ADVENTURES 2020/21
2018 Retrospective
2020 Remote Places

Meet Skip/Contact
Private Outfitting
Outside Mag. Interview
Client Comments
home >>

2020 REMOTE PLACES

Remote Places.   Getting out and staying out in 2019-2020.                      

There are too many people in the world, we’re all around, everywhere we go. We have a hard
time getting away from us.  The more we try to get away from us, the more we’re aware of us.  
We eat too much. We clog the roads and restaurants. And more of us are on the way.
Elizabeth and I quietly choose to go elsewhere. We prefer remote places, away from most of us.
It’s nearly impossible to go somewhere now where no one has ever been, unless you go high and
vertical. We seek to remain on level ground, although sometimes it’s rather steep and loose,
where few are around, even though the passage of historic humanity has left our image wherever
we look.

In January Elizabeth and I took a small compatible group to the Galapagos where we cruised and
sailed around the islands in our chartered 80’ catamaran, the Nemo II. This was our second voyage
on her, following a cruise on Nemo I many years ago.  We crossed the Equator four times, out of
sight of land. We swam with turtles, sea lions, penguins, rays, a hammerhead, and about a billion
colorful little fishies. We dove deep into Darwin. We watched impressive weather scud through.
We’re going back next year, on Nemo III. We also dipped down the far side of the Andes for a
trip into the upper Amazon, where greenery predominates. We can no longer swim with the
piranhas because the caiman have grown too big, but the walking remains relatively hazard-free.
The clay-lick that draws in hundreds of parrots, macaws and parakeets of many species is still
a highlight, as is the viewing deck 130’ up in the highest branches of a kapok tree looking out
over the top of the canopy.

We then took six consecutive months at home, my longest such stretch in I don’t know how long.
Montana had a good ski season last Winter, and we took full advantage of it, as did our family.
We burned through most of 5 cords keeping warm. Summer was smokeless though, a blessing
for mountain biking. Our organic orchard of apples, cherries, pears and plums was prolific.  
But the idyll couldn’t last.

Back out into the world in August, Elizabeth & I led a group of five hardy souls across three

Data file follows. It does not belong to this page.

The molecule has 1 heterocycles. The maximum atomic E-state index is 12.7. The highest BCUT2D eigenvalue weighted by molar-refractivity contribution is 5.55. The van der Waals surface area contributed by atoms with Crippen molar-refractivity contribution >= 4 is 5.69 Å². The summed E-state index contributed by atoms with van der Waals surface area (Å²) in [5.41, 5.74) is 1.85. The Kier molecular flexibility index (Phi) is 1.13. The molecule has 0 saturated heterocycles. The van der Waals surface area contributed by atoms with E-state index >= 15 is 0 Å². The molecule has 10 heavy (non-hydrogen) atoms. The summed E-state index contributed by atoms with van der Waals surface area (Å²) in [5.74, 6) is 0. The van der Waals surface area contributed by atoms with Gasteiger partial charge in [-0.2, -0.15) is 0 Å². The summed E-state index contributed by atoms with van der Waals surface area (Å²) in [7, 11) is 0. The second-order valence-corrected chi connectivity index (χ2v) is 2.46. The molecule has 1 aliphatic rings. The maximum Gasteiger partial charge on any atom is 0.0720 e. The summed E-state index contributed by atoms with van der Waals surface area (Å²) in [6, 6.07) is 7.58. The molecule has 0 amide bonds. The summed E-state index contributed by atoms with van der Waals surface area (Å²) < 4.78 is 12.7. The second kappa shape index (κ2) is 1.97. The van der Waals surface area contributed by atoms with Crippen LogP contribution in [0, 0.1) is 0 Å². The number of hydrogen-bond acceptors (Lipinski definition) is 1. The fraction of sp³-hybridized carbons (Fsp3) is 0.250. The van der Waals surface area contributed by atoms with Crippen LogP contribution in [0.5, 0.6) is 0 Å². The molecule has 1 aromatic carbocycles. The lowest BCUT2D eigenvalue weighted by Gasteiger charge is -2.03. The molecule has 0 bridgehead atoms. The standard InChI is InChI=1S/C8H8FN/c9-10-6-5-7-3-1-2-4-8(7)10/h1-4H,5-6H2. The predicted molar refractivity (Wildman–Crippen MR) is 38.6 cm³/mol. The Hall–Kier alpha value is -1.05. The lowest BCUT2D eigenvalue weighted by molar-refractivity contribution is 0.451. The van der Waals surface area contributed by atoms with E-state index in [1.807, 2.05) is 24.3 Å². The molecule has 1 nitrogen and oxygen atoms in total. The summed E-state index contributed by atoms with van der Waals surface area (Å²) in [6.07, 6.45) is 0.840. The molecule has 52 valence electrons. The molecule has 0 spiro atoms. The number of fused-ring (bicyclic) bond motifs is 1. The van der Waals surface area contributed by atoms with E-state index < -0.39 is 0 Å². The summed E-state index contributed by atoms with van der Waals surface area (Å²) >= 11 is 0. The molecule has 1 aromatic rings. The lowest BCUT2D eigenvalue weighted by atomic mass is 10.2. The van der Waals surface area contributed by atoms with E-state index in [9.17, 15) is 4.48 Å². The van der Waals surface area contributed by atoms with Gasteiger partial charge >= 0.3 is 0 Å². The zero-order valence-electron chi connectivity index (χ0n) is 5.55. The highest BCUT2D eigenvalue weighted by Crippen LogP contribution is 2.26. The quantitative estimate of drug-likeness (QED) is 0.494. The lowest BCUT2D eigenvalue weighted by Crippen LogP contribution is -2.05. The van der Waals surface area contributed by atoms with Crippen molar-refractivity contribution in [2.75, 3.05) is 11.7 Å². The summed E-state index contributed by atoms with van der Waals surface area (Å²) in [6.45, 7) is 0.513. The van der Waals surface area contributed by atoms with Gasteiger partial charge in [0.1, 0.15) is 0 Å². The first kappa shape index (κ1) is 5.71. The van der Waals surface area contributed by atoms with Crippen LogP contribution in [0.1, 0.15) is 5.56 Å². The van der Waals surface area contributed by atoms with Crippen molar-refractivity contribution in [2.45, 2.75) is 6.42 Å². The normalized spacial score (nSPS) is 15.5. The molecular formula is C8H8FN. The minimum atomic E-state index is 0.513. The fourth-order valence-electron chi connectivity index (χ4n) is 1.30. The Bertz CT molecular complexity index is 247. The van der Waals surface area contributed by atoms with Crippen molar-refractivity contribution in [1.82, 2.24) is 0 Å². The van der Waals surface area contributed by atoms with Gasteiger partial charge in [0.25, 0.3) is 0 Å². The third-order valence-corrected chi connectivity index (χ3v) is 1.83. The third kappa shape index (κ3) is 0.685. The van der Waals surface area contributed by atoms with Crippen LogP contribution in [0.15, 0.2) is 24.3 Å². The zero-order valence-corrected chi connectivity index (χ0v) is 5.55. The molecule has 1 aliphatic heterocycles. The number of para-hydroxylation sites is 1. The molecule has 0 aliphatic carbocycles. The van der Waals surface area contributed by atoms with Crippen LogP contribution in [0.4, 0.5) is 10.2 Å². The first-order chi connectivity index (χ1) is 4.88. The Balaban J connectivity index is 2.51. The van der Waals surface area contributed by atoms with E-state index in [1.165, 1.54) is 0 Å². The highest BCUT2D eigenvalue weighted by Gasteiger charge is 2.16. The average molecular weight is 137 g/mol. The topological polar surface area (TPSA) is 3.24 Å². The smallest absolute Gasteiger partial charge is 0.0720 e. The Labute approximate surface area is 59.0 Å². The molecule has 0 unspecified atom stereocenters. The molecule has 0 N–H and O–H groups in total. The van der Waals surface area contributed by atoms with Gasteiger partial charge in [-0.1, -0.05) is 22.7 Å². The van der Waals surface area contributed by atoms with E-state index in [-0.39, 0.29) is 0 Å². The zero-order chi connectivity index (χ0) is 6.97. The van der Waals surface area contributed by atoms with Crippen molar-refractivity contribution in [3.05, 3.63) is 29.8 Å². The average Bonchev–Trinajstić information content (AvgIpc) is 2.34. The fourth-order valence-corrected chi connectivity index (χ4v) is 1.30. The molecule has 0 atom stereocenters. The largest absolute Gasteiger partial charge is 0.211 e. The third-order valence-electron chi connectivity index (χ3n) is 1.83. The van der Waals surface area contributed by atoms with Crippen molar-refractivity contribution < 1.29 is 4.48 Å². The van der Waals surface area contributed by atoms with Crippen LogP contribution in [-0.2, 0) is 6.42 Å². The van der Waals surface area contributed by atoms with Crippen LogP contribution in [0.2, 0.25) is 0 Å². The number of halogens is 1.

of the 'Stans, and China, for three weeks, mostly in three Land Cruisers with Tajik drivers,
along with my old Tajik friend Surat.  Road trip!!  Kazakhstan, Uzbekistan, Tajikistan, Xinjiang. 
Epic remoteness between the Pamirs and the Hindu Kush. We hiked in both. We visited Kyrgyz
nomads camped in yurts across the wide-open valleys. Chinese border guards said we were the
first group to cross into Xinjiang via the just-opened Qolma Pass, 14,300'.  We were tailed by
a spy, who translated for us. Whereas the ‘Stans have largely maintained their unique cultures,
Xinjiang and its Uighur population is under the heavy hand of China. The famous Sunday Market
in Kashgar, the largest and craziest in central Asia (want to buy a Bactrian camel? Better ride
it first!) is long gone. I remember its vibrancy from my first visits in 1987. The Chinese have
done a decent job of preserving what remains of some of their ancient cities and cultural sites
though, especially the Cave of the Thousand Buddhas. Chinese tourist have discovered them now.

For three weeks in Oct-Nov I took three buddies up to Makalu Base Camp and beyond, to
19,000', almost to the top of Sherpani Col. We caught a rare look at the S-E side of Everest
and Lhotse, neither one recognizable from that perspective. The high trail was destroyed in
the earthquake of 2015, replaced with loose boulders varying in size from microwave ovens
to VW Bugs. Pretty rugged stuff for old folks, but we made it in and out in pretty good form.
Ultimately we helicoptered out, the only way to fly.
  
Just recently we returned from two weeks in Namibia, from the southern summer solstice in
the austere desert to the northern winter solstice in the snowy mountains. More epic remoteness.
Enormous rusty-red sand dunes, the tallest on earth, and deep red granite blocks, eroding into egg
shapes. And one of the loneliest and most dangerous coastlines on earth, the Skeleton Coast,
where diamonds are found among the dunes and shipwrecks disintegrate among the breakers.
2020 brings renewed adventure to our souls. Life is too short to be idle. We must go, and we’ll go
where most other people don’t.

Elizabeth and I hope you'll come along, there's still so much to see and do out there!

Get Out and Stay Out!